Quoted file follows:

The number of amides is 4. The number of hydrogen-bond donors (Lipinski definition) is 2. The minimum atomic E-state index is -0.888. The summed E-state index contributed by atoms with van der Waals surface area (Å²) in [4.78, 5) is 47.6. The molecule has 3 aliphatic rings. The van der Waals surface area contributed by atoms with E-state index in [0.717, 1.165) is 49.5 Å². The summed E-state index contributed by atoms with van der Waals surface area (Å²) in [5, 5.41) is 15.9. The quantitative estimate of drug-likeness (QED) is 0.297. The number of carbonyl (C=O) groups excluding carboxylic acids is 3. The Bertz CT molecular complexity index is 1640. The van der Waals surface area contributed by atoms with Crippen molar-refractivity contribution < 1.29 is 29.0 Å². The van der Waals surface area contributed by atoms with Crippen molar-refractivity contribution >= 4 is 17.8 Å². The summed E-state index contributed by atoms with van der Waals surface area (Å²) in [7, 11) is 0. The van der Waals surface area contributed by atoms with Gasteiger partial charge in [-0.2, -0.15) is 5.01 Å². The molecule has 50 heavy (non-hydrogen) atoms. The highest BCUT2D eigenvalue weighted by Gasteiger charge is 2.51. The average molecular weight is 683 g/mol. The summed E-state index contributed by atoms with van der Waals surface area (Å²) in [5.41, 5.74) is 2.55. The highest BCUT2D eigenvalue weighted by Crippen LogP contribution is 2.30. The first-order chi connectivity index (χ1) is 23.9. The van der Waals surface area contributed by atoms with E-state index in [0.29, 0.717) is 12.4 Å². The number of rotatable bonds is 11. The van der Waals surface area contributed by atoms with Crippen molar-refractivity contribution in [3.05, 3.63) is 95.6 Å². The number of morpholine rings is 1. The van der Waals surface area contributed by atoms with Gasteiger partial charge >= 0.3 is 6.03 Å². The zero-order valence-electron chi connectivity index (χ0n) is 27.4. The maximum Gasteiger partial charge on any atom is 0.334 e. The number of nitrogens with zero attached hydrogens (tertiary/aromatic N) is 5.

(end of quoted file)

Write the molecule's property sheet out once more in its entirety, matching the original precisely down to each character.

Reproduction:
The number of amides is 4. The number of hydrogen-bond donors (Lipinski definition) is 2. The minimum atomic E-state index is -0.888. The summed E-state index contributed by atoms with van der Waals surface area (Å²) in [4.78, 5) is 47.6. The molecule has 3 aliphatic rings. The van der Waals surface area contributed by atoms with E-state index in [0.717, 1.165) is 49.5 Å². The summed E-state index contributed by atoms with van der Waals surface area (Å²) in [5, 5.41) is 15.9. The quantitative estimate of drug-likeness (QED) is 0.297. The number of carbonyl (C=O) groups excluding carboxylic acids is 3. The Bertz CT molecular complexity index is 1640. The van der Waals surface area contributed by atoms with Crippen molar-refractivity contribution < 1.29 is 29.0 Å². The van der Waals surface area contributed by atoms with Crippen molar-refractivity contribution >= 4 is 17.8 Å². The summed E-state index contributed by atoms with van der Waals surface area (Å²) in [7, 11) is 0. The van der Waals surface area contributed by atoms with Gasteiger partial charge in [-0.2, -0.15) is 5.01 Å². The molecule has 50 heavy (non-hydrogen) atoms. The highest BCUT2D eigenvalue weighted by Gasteiger charge is 2.51. The average molecular weight is 683 g/mol. The summed E-state index contributed by atoms with van der Waals surface area (Å²) in [5.41, 5.74) is 2.55. The highest BCUT2D eigenvalue weighted by Crippen LogP contribution is 2.30. The first-order chi connectivity index (χ1) is 23.9. The van der Waals surface area contributed by atoms with E-state index in [0.29, 0.717) is 12.4 Å². The number of rotatable bonds is 11. The van der Waals surface area contributed by atoms with Crippen molar-refractivity contribution in [3.05, 3.63) is 95.6 Å². The number of morpholine rings is 1. The van der Waals surface area contributed by atoms with Gasteiger partial charge >= 0.3 is 6.03 Å². The zero-order valence-electron chi connectivity index (χ0n) is 27.4. The maximum Gasteiger partial charge on any atom is 0.334 e. The number of nitrogens with zero attached hydrogens (tertiary/aromatic N) is 5.